Wind turbine technology has become a fully commercial venture, but the recent rapid growth of the wind industry has strained its supply chain to meet demand in a timely manner. Furthermore, unexpected component failures, especially electronic controls, gearboxes, generators, and rotor blades, have driven up Operations & Maintenance (O&M) costs.
During the course of the research for a new report just published by Wind Energy Update, it ultimately became clear that reliable and verifiable data on wind industry O&M cost trends is quite rare. In fact, there are no current widely available data sets illustrating these wind industry O&M costs. Proprietary research, reviews of scarce secondary sources and anecdotal evidence obtained through confidential interviews with wind industry owner/operators and component suppliers suggest that O&M expenses are double or even triple what was originally projected, particularly with the latest class of multi-megawatt machines now permeating the global wind market.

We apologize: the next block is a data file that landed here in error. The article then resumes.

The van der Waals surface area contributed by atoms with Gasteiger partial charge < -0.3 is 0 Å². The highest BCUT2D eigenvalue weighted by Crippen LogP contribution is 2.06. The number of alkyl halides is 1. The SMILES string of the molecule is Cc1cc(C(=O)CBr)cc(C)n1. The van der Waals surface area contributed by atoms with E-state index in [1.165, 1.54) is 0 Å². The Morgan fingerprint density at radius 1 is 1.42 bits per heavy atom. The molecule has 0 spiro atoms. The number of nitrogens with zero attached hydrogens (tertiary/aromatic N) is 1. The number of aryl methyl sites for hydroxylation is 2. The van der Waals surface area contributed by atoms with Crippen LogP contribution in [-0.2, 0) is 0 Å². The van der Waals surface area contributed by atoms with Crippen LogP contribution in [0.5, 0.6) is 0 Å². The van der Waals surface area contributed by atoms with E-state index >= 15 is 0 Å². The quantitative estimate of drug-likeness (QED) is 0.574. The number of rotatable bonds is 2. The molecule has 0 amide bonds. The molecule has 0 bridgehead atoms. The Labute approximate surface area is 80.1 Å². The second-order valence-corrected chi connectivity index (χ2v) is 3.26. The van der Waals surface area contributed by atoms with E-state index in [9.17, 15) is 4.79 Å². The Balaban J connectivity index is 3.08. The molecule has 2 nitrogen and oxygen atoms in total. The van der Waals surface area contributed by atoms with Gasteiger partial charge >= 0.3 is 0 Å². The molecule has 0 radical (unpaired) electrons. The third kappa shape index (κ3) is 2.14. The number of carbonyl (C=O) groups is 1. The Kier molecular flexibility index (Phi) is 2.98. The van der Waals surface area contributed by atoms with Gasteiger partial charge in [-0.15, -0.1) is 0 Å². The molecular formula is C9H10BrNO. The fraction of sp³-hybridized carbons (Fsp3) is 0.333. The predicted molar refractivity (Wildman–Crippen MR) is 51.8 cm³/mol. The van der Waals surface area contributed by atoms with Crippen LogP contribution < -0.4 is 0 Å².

Of course, nearly all machine and electrical components have a certain chance of failure within their design lifetime, and wind turbines are no different. Savvy operators can make problematic turbines look better through innovative in the field O&M strategies, and vice versa. Nonetheless, the wind industry’s promises of delivering cost effective clean renewable energy to combat global climate change is being compromised by higher than expected component failure rates. Gearboxes allegedly designed for a 20-year life are breaking down prematurely across most major manufacturing brands, are failing after only 6 to 8 years of operation.